In a recent copy of the Lodi News-Sentinel, there was a quotation from John Muir saying that he had never seen a discontented tree.
Well, I have. If the wind and rain hadn't come along when they did, I'd swear my pin oak tree would have torn its considerable roots out of the ground and stamped its feet. It was time for the children to leave home, and they just hung on and hung on, acquiring aphids along the way. Finally, they got the idea, and while there are still a lot more on the tree than on the ground, they are finally moving out. The parent tree wants its winter rest and a respite from leaf-sitting.
Even while leaves are falling, some plants just keep on flowering; roses, of course, and pineapple sage, among others. And the toad lilies have just finished. When I saw their picture in a catalog, I thought they would be as large as day lilies and blooming the same way — large blossoms on strong stems. Instead, they turned out to be small flowers strung along slender, bending stems. They are creamy white, with little purple spots, and they add their own tone to the garden, not having to compete with their larger, brighter cousins.
Something really thoughtful and generous is going on in Lodi. There is a group that calls itself the Lodi Cash Mob, which, once a month, selects a local small business to support by making purchases there and urging others to do the same. This can be a real help to a small business owner, who can be really struggling to keep going in the face of local, county, state and federal rules and restrictions. It is very important to keep small businesses going. They are the backbone of this county.
People who are brave enough to go into business for themselves spring from the same independent, responsible stock that left all they knew and moved west to grow the country. I wonder how many of us could do that today; how many have the vision and the endurance to cope with hardships instead of sitting around whining when they can't have what they want.
"Quite expensive, quite expensive," my washing machine remarked as it was swirling a load of clothes this morning. True enough, I thought as I coddled it through its paces. (My various appliances speak to me from time to time.) The washer, dryer and refrigerator are really quite elderly, but they work, and are probably better built than anything new. (I must cross my fingers and whisper a blessing on them lest they decide to stop working and retire — just because I'm talking about them.)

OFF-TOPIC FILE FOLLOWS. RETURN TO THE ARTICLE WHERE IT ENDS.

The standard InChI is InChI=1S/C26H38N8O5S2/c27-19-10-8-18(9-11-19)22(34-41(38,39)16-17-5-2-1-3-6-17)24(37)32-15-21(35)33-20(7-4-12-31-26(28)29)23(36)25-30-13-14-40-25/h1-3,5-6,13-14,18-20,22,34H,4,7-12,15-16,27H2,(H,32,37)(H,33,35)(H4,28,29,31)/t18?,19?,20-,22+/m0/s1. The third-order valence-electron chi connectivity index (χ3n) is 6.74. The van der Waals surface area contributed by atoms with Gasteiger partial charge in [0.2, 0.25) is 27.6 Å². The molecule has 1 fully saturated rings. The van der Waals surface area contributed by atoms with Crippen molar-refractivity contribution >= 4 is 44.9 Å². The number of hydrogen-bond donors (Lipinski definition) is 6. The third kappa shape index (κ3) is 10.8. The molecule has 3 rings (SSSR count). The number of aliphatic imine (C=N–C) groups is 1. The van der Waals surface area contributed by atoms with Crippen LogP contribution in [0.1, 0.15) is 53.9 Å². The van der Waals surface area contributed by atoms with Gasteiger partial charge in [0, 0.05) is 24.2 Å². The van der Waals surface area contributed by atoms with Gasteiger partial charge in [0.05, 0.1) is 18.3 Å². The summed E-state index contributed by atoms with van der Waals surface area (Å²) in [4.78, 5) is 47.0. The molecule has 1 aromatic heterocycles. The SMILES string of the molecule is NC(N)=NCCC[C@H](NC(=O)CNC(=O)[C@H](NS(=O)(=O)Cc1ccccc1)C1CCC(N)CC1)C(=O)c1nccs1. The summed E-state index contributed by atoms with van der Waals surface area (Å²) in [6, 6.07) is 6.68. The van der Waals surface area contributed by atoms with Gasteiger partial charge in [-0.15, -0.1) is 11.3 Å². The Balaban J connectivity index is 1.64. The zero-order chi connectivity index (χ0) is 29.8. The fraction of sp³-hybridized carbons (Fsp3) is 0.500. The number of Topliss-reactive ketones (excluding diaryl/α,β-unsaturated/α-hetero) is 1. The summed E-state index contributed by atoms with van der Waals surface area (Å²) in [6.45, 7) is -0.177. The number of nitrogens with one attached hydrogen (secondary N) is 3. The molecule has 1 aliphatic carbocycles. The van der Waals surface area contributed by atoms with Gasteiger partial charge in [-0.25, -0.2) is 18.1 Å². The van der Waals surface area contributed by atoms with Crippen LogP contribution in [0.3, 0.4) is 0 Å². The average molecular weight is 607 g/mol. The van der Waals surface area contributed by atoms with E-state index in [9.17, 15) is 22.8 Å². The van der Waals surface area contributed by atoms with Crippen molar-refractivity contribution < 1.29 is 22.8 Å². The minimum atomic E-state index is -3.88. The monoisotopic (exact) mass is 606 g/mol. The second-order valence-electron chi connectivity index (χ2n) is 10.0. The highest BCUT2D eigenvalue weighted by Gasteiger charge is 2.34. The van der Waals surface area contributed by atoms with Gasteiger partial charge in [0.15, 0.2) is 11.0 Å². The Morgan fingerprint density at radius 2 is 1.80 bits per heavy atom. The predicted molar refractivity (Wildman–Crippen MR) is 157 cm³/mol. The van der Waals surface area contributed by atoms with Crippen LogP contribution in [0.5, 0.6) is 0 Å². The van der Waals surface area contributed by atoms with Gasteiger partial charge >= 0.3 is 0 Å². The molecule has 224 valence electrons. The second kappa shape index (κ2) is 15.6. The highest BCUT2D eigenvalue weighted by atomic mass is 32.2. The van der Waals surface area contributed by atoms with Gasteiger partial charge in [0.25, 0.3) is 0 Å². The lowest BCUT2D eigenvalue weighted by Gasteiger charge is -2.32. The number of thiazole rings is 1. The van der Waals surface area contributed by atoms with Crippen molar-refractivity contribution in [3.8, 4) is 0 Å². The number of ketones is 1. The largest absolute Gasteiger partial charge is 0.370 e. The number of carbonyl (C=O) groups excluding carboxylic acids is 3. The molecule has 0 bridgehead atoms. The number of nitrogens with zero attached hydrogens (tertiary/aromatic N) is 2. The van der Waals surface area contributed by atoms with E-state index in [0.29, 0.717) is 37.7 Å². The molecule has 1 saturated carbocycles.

I don't think about it often, but when I was born and brought up, there were no washing machines, dryers, dishwashers, DustBusters, TVs, electric typewriters. Radio was just coming into most homes, and of course there were telephones and electric lights and very elementary and cumbersome vacuum cleaners. Computers and all their electronic spawn weren't in the general ideas of anyone — except the scientists who were forging the way ahead.
I'm all for labor-saving devices, but some of the stuff now in use smacks of gadflies more than anything else. Ah, yes — I am indeed growing old!
This weekend, we have the Sandhill Crane Festival, Nov. 2-4, headquartered at Hutchins Street Square and including tours featuring the cranes, other birds and wildlife, photography, and Bald Eagle boating tours and kayak tours. Of course, there will be vendors, presentations, workshops, live animal shows, and music and dancing. For more information and tour times, call 800-581-6150 or email firstname.lastname@example.org.
And then there's Veterans Day, remarked by the date, time and year when the World War I Armistice was signed. The annual ceremony will be observed at 11 a.m. on Sunday, Nov. 11, at the American Legion Hall, and of course the commemoration has grown far beyond the original observance. Ironically, the war to end all wars didn't do that; we have been engaged in some kind of war ever since — with peaceful respites in between now and then.
Please plan to come; this is another welding of the country like Patriot Day. Call 209-368-1420 from 1 to 4 p.m. weekdays (except Mondays) for more information.
Can you stand another one? Thinking of Hallowe'en, what kind of music do ghosts dance to?
Soul music, of course! And, if you coped with that one, tell me: Why did the scarecrow win so many awards? Because he was out-standing in his field! But then, you knew that!
Gwin Paden is a former newspaper reporter and teacher who takes a lively interest in Lodi and its happenings.